For assistance in updating or developing medicine labels that comply with the new orders, please contact our expert Regulatory Services team on +61 3 9251 0777.

    This article was written by Lynda Notting from our Regulatory Services team




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    Patient support program – the key driver of better health outcomes

    patient support program

    Pharmaceutical companies play a key role in supporting the quality use of medicines through patient focused programs. These programs are designed to aid compliance and lifestyle choices. They provide significant value to patients through the accessibility of information and support.

    Each program run by a pharmaceutical company is managed under strict ethical guidelines and for a specific medicine. Participation is only available to patients who have already been prescribed a medicine and supported by their healthcare professional.

    Programs can provide information to patients about their condition, how to better manage their health, or encourage adherence to the medicines they have been prescribed. They are aimed to complement the important roles their doctors and pharmacists play in the management of their condition.

    Companies must ensure that all aspects of a program including written materials or verbal interactions are patient focused and are not in any way promotional nor have the intention of promoting a prescription medicine to members of the general public.

    A rationale must be developed for each program which describes the clinical significance of the program, the anticipated number of patients to be enrolled, the type of educational/informational material to be provided to a patient, the number of interactions (if any) that may be had with a patient and the duration of the program. Any communication with a patient considering enrolling in a patient support program should clearly identify the company, what materials or calls the patient may receive and their rights under the program. Companies have a duty of care to ensure that patients are fully aware how their privacy and confidentially is maintained and that they can elect to opt out of a program at any time. Patients should also be advised how and who will be holding their data and assurances given that data will not be used for purposes other than for the designed program. At specified intervals companies should evaluate whether a program is delivering on its initial objectives including improvements in compliance and patient wellbeing.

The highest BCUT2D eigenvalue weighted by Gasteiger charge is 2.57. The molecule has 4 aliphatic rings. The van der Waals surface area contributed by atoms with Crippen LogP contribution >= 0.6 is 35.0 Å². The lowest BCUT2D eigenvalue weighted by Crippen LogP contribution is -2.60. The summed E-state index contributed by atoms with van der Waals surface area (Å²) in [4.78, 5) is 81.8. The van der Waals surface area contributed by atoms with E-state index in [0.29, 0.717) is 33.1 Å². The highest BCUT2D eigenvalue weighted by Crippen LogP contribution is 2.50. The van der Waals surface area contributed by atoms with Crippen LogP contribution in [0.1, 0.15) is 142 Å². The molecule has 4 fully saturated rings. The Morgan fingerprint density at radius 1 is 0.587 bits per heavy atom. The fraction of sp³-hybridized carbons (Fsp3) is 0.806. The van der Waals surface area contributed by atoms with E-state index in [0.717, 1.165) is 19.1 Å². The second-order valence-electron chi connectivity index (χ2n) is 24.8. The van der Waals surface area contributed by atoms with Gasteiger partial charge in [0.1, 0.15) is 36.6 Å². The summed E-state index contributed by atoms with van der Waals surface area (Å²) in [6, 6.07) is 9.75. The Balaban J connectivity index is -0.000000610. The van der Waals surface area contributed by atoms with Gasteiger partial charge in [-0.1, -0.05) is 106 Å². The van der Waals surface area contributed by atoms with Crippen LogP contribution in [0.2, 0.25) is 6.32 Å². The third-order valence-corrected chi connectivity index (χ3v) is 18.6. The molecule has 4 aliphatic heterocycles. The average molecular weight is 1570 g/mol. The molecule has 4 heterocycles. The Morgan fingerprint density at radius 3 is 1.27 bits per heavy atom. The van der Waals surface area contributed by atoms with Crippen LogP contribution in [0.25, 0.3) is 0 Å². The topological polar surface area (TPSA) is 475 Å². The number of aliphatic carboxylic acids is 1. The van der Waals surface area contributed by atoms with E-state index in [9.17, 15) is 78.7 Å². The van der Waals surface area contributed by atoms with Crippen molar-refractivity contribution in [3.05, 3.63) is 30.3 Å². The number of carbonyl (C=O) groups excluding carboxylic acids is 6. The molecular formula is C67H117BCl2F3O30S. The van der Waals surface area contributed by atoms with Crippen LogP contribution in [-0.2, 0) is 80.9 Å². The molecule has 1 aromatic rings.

The importance of reporting adverse events identified through interactions with patients enrolled in patient support programs cannot be over emphasised. Careful monitoring of programs ensures accurate and timely reporting of de-identified product safety related information. It also aids our understanding of medicines in the post market environment.

    Medicines Australia Code of Conduct has detailed provisions on how such programs should be administered and recognises that they offer important support to patients and have a key role to play in delivering positive health outcomes.

     

    Our Medical Services team has extensive experience in patient focused programs. Call us on +613 9251 0777 to discuss how we can assist.

    This article was written by Terence Khoo, from our Medical Services team.




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    Commercial Eyes Recruiting: Regulatory Services Manager

    Regulatory Services Manager

    Commercial Eyes has a great opportunity for a Regulatory Services Manager

    Reporting to the Director, Regulatory Services, the Manager is responsible for the day to day operational management of the regulatory team and the assigned project portfolio within the Regulatory Services business unit.

     

    To be successful in this role, you will have…

    • A degree in science, pharmacy or a related discipline.
    • A minimum of 10 years of experience in Australian and New Zealand regulatory affairs, preferably in a commercial environment.
    • Ability to develop sound strategies to resolve complex regulatory problems.
    • Good working relationships with relevant TGA staff and experience with TGA pre-submission meetings.
    • Experience in the review, critical evaluation and presentation of clinical data.
    • Good knowledge of TGA legislation, regulations, guidelines and working procedures.
    • High level written and oral communication skills.
    • Proven ability to manage projects.
    • Experience or aptitude for mentoring and leadership
    • Experience in staff management in a regulatory environment.